|Snagged it. Mpumalanga in a Summer's Thunderstorm.|
Alma 30:44 "Frozen in Time"
Tanner Didn't have time to write a group letter today, so I took an excerpt from his letter to me:
After that we drove through the forest for exchanges. I picked up my companion for the day; Elder X. Before we got into the car his companion whispered into my ear ‘hey, go easy on him he’s having a rough time’..
And I could tell, the first thing he said to me when we got into the car was ‘man, this might have been the worst thing I've ever gotten myself into, it’s literally been the hardest week of my entire life’.
And so I just talked with him a lot, I talked about me at the beginning of my mission and how hard it was, how I wanted to go home, how everything was going wrong. And then I talked about how much I’ve grown and all the blessings that help you keep going and stuff. I tried to just be super real.
He’s from the States, knows some kids that I knew, loves photography and climbing, he’s a really nice guy, tall, crazy skinny, blonde hair. Anyways he told me how scary it is for him to talk to people, how he likes keeping to himself, how every day is so hard.
SO i just was kind and real to him and i think it made all the difference. I tried to do all I could to help him feel the spirit and have fun throughout the day.
We started by having a good lesson with a less-active named b--, who ended up coming to church yesterday by the way. Oh and by the way before that we had the opportunity to contact a couple people while waiting on the streets of kwa-thema, I showed him how fun and easy and un-robotic it is. I taught him to do it as easy as this: “Hey, we have this sweet book that can change you life, it’s for free, do you want it?” and he loved it and felt the spirit.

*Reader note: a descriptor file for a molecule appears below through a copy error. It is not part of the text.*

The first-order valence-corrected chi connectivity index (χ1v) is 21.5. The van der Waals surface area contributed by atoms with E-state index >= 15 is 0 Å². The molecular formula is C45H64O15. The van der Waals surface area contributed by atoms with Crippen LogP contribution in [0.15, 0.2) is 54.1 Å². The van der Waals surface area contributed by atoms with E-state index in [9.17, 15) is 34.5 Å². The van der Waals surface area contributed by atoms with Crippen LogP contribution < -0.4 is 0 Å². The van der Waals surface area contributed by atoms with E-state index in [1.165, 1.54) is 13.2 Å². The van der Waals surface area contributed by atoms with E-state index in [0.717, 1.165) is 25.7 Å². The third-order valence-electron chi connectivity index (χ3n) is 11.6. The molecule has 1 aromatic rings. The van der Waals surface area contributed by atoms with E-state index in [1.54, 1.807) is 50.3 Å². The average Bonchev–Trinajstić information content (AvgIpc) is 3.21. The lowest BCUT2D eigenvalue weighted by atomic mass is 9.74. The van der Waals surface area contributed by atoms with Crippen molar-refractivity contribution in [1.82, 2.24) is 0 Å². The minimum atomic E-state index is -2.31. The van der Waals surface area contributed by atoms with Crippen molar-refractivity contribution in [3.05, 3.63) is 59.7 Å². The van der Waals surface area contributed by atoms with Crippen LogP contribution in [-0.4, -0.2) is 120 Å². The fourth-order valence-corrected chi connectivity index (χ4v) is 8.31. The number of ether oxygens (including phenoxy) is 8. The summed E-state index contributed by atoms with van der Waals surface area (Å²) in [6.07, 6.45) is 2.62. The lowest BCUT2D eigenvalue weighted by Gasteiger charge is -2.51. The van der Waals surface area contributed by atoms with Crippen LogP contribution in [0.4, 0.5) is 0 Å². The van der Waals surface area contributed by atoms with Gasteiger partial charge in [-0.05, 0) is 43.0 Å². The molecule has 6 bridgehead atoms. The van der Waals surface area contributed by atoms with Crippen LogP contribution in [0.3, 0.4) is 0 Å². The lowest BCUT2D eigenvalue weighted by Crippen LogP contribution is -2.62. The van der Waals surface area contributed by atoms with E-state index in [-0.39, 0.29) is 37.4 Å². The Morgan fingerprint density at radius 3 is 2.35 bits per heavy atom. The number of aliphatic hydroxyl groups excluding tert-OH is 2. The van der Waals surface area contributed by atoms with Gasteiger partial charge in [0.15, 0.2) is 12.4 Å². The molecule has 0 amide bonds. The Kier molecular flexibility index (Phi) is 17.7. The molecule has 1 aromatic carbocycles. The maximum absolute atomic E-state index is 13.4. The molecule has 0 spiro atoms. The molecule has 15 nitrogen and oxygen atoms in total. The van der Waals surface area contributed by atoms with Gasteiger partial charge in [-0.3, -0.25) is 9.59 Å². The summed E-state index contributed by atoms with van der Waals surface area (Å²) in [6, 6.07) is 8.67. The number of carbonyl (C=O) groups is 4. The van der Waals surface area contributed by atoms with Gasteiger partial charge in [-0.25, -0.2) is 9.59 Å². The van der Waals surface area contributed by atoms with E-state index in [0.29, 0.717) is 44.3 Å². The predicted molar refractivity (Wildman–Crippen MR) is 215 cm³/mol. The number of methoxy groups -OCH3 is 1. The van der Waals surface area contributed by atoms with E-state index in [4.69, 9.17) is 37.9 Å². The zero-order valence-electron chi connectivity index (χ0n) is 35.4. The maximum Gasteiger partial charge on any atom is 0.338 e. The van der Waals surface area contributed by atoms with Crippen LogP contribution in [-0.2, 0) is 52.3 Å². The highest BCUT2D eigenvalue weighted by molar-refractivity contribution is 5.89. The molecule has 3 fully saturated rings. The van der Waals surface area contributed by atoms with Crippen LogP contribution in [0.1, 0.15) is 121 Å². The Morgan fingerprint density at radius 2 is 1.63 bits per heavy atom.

After teaching the less-active, and having deep talks with him while driving in the car, I took him to eat some pizza cuz we were hungry, and he really appreciated that. And the place was in a super-ritzy complex in selcourt, but I still took the time to talk with some scary white people in front of him to show him the ropes. We sat by some at the pizza place, some angry-looking boerikes (afrikaaners) and I showed him how to strike up a conversation; “Hey, we aren’t from south Africa, can you teach us how to say ‘pizza’ in Afrikaans” Then they laugh and talk to you(sometimes) and then the spirit draws upon your skills to help you hold a conversation and then you say, as they are leaving, ‘hey it was good to talk with you, can we give you a gift to go on your way? It’s kind of what we do everyday.’ Then you give them a Book of Mormon, and if the opportunity is right you discuss it with them and try to teach them. If not at least they know Mormons are friendly and they might read it.
On the way walking back to the car I got rejected pretty hard twice, and so I showed him how to just laugh it off and stuff. Then we placed a few more, and got to our car and noticed an African family piling their stuff into their car, and we offered to help, they didn’t accept, but they talked to us and laughed and I spoke zulu to them and stuff and I could tell that they were really receptive and interested, so we placed like 3 or 4 book of mormons with them and got their details. They are a very well-off family living in kwa-thema, the kind of family the church needs. SO they were real sweet, and it increased Elder X testimony I think.
From that point on, I think he started to have a good time.
We went through springs, stopped for probably like 30 minutes and just talked with people in the slummy streets of the flea-markets, just grabbed a whole bunch of bofm’s an piled them into my bag and went to town. After talking with a million people, I was engaged in a conversation with someone and I noticed my companion leave me, and I glanced back down the street, and saw the most beautiful scene. Even though the taxis were hustling and bustling, the crowd pushing and music blaring and sun beating, I saw Elder X, standing in the light, staring into the eyes of some African lady, and testifying of the Book of Mormon, it was like the most picturesque, stand-still scene, as if time stopped for a moment, and the only thing God was concerned about was that interaction.